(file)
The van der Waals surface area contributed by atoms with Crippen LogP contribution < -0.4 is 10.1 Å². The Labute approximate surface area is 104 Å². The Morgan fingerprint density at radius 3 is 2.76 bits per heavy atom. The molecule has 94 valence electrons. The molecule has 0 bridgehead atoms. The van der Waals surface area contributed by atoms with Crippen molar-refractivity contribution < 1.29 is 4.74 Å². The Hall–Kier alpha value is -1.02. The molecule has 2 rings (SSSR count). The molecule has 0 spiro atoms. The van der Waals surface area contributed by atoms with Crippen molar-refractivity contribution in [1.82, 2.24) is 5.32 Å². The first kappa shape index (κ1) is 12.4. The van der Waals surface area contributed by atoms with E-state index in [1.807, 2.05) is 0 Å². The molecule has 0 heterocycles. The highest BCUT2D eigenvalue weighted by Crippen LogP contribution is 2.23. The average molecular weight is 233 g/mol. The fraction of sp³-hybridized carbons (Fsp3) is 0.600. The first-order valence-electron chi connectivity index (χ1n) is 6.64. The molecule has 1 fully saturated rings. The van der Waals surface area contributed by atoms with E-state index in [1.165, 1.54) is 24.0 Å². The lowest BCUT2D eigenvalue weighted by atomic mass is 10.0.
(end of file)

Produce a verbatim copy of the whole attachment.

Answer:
The van der Waals surface area contributed by atoms with Crippen LogP contribution < -0.4 is 10.1 Å². The Labute approximate surface area is 104 Å². The Morgan fingerprint density at radius 3 is 2.76 bits per heavy atom. The molecule has 94 valence electrons. The molecule has 0 bridgehead atoms. The van der Waals surface area contributed by atoms with Crippen molar-refractivity contribution < 1.29 is 4.74 Å². The Hall–Kier alpha value is -1.02. The molecule has 2 rings (SSSR count). The molecule has 0 spiro atoms. The van der Waals surface area contributed by atoms with Crippen molar-refractivity contribution in [1.82, 2.24) is 5.32 Å². The first kappa shape index (κ1) is 12.4. The van der Waals surface area contributed by atoms with E-state index in [1.807, 2.05) is 0 Å². The molecule has 0 heterocycles. The highest BCUT2D eigenvalue weighted by Crippen LogP contribution is 2.23. The average molecular weight is 233 g/mol. The fraction of sp³-hybridized carbons (Fsp3) is 0.600. The first-order valence-electron chi connectivity index (χ1n) is 6.64. The molecule has 1 fully saturated rings. The van der Waals surface area contributed by atoms with E-state index in [1.165, 1.54) is 24.0 Å². The lowest BCUT2D eigenvalue weighted by atomic mass is 10.0.